Medicinal Chemistry - Fusion of Traditional and Western Medicine

Volume: 1

First Edition

Indexed in: Book Citation Index, Science Edition, Scopus, EBSCO.

Medicinal Chemistry - Fusion of Traditional and Western Medicine is a textbook intended for students taking courses in the various fields of medicinal chemistry, pharmacy, medical and dental ...
[view complete introduction]

US $

*(Excluding Mailing and Handling)

Biology of Information Flow, Receptors and Signaling

Pp. 599-640 (42)

Robert E. Smith


The most common second messenger is Ca2+, which is stored in the type of endoplasmic reticulum (ER). Some of the other important second messengers include IP3 and diacyl glycerol (produced by the hydrolysis of phosphoinositides), arachidonic acid (produced by the hydrolysis of phospholipids that have arachidonoyl on carbon number 2 of the glycerol backbone), ceramide, eicosanoids, lysophosphatidic acid, NO (nitric oxide), cAMP and cGMP. The most common type of receptor is the G proteincoupled receptor (GPCR). Protein kinases can catalyze the addition of a phosphate to another protein or even to themselves and affect signal transduction. Another class of G proteins is called the small GTPases. Nuclear receptors (NRs) play key roles in growth, development and homeostasis. Lipohilic natural hormones diffuse past the cell membrane and bind to receptors located in either the cytosol (type I NR) or the nucleus (type II NR). The IP3 receptor, or IP3R is a membrane-bound complex of glycoproteins. It is a Ca2+ channel that is activated by IP3, which is a secondary intra-cellular messenger. Inter-and intracellular communication can be considered as a network that contains many items (nodes) that have about one to thousands of connections. The most widely connected nodes are called hubs. Probably, the major genetic hub in human and many other mammalian cells is the gene TP53 which codes for the protein p53. About 50% of all human cancers have one or more mutations in p53 that alter DNA transcription.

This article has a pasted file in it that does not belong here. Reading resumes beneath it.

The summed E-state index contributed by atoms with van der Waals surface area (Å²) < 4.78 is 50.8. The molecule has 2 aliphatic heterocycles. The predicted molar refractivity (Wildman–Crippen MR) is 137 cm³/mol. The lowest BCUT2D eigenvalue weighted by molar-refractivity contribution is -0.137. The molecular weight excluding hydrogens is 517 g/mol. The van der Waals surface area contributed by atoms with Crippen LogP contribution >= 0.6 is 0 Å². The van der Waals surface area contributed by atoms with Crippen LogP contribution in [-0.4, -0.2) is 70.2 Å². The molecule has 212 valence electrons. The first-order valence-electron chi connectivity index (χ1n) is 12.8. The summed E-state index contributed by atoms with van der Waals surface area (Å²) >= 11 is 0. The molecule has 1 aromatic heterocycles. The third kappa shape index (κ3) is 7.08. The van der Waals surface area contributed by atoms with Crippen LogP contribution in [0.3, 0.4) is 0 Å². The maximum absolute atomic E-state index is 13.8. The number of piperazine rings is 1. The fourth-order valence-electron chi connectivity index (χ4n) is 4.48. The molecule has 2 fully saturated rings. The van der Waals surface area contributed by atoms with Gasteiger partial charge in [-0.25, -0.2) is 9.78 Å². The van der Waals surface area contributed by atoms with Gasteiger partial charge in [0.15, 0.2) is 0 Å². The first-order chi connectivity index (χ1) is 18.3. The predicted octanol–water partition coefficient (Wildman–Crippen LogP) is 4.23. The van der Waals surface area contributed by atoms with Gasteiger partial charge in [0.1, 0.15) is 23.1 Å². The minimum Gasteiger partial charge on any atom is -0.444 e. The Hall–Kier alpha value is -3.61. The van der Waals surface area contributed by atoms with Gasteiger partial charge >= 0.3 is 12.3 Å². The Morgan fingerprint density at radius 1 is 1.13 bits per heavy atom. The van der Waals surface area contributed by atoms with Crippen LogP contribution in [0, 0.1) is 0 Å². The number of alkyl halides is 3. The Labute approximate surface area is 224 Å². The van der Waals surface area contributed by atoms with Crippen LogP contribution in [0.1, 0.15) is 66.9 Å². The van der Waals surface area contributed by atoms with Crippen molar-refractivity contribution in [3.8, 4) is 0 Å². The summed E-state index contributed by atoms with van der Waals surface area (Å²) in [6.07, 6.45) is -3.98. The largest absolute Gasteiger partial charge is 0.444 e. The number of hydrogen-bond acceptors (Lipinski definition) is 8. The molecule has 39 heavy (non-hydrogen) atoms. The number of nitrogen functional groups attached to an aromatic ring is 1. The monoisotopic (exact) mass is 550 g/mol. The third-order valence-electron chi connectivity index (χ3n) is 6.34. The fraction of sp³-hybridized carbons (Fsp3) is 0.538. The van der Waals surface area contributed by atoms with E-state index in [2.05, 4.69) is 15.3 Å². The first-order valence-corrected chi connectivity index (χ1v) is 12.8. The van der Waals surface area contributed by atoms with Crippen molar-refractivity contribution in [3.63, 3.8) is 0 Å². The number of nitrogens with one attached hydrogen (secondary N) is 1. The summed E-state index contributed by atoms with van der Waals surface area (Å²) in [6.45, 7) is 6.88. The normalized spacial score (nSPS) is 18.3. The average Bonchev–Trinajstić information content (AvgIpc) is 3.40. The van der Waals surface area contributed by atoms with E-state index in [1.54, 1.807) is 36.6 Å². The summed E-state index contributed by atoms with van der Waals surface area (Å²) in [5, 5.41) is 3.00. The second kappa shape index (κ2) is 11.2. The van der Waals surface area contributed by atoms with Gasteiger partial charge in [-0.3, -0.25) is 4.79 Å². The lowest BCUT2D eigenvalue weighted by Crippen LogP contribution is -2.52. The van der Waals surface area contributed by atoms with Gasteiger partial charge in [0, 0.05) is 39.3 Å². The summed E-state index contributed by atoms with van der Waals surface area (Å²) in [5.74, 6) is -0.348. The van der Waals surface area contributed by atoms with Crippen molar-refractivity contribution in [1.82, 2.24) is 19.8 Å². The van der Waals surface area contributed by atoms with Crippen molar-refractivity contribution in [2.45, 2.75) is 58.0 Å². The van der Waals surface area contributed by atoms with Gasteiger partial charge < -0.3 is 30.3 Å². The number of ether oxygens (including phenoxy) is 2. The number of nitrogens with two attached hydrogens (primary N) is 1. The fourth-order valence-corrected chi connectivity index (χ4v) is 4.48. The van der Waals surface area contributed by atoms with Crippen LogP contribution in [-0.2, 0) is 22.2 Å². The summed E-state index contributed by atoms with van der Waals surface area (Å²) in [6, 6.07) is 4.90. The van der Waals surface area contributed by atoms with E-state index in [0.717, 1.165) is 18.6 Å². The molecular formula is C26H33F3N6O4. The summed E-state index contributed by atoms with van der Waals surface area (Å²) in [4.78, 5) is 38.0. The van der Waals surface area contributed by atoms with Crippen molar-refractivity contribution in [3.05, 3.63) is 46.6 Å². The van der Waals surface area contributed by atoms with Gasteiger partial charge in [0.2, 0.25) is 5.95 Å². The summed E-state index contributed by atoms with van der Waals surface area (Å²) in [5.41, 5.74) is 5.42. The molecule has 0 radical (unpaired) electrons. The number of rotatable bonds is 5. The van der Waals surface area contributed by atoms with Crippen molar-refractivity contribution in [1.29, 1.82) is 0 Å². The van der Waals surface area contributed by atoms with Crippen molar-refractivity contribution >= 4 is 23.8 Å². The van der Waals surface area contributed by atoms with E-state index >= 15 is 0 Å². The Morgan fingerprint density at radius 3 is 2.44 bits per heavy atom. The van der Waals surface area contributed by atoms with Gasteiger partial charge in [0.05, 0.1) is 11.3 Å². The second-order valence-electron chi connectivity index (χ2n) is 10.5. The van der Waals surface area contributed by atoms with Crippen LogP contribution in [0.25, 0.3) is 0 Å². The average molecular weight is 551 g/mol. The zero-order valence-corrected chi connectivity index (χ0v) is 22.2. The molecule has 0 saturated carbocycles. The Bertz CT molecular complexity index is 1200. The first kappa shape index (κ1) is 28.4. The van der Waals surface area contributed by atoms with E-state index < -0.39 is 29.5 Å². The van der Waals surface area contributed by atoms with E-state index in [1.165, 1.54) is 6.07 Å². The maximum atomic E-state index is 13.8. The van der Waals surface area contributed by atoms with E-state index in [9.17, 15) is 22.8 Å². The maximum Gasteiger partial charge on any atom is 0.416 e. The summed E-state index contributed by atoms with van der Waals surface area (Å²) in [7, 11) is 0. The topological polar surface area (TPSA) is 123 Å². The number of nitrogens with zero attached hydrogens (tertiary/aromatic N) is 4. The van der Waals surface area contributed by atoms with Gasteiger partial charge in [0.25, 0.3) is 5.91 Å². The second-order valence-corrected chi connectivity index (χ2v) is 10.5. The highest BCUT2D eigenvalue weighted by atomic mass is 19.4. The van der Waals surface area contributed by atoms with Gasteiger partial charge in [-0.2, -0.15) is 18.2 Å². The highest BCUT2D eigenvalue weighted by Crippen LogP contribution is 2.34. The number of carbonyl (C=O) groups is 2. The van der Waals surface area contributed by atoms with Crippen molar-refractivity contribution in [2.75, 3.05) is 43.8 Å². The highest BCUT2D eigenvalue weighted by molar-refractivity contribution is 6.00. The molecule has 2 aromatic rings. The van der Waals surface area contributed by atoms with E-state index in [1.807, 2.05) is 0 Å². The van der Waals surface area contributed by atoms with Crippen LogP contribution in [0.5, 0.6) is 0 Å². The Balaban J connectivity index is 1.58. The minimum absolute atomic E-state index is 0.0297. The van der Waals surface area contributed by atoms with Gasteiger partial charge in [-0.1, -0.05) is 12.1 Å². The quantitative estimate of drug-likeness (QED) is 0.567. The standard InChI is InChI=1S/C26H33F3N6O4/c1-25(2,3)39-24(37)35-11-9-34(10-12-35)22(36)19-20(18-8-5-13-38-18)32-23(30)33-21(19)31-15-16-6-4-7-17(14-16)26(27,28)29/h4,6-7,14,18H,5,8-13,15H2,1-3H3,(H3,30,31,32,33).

Calcium, Ca2+, IP3, diacyl glycerol, arachidonic acid, ceramide, eicosanoids, lysophosphatidic acid, nitric oxide, cAMP, cGMP, GPCR.


Adjunct Assistant Professor Park University and Consultant Science Advisor United States Food and Drug Administration (FDA) USA